He felt fine until the last minute of the first quarter. Lined up in man coverage against Reed at the K.C. 25, Pearson mis-stepped on a Reed fake at the line and then ate his dust downfield. A perfect Kelly spiral dropped into Reed's hands near the goal line, and the Bills were ahead 7-0. Still, the Chiefs left Pearson on single coverage with Reed, preferring to stick with its plan of trying to stop Thomas by assigning a safety and a linebacker to keep an eye out for him on passing downs. What a fatal mistake. Two Buffalo possessions later, with two linebackers blitzing and a safety playing up in case Thomas ran a short route, Reed blew past Pearson to the post and cradled another perfect pass from Kelly to make the score 14-0. "They're so tough to defend," Pearson said. "They nickel and dime you, nickel and dime you some more, and get you sucked up near the line of scrimmage. Then, bang, it's a big play."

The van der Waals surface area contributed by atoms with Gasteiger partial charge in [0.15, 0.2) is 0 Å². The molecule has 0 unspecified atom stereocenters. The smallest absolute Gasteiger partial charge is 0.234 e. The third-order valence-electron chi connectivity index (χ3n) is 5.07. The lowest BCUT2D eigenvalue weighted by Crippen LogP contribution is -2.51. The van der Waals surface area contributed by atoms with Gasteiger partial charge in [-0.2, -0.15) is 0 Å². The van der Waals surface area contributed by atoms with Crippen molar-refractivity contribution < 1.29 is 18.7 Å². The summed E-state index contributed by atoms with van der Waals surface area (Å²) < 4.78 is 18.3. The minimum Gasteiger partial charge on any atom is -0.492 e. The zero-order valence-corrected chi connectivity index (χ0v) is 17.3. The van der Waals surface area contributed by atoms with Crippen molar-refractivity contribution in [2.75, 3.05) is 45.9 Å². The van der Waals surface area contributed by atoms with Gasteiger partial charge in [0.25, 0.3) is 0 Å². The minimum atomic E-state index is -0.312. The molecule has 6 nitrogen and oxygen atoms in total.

By halftime Buffalo led 17-0 and had outgained Kansas City 298 yards to 71. It was all over but the omen.
You remember what happened in Super Bowl XXV, when the Bills went to Tampa full of themselves, and rightfully so, after blasting the Raiders 51-3 for the AFC title. The New York Giants were leading 20-19 with eight seconds to play when Buffalo kicker Scott Norwood lined up for a 47-yard field goal attempt. The kick, wide right by about four feet, remains Bills fans' worst nightmare.
On Sunday, almost six minutes into the fourth quarter, the same long snapper (Adam Lingner) whipped the ball to the same holder ( Frank Reich) for a field goal try at the same distance from the same hash mark (right). This time Norwood hit it like Wade Boggs ripping a fastball, right on the sweet spot, and the ball sailed straight and true, end over end, through the center of the uprights.
For one day, at least—one typical day for a playoff in Buffalo—it was last January, and everything went just right.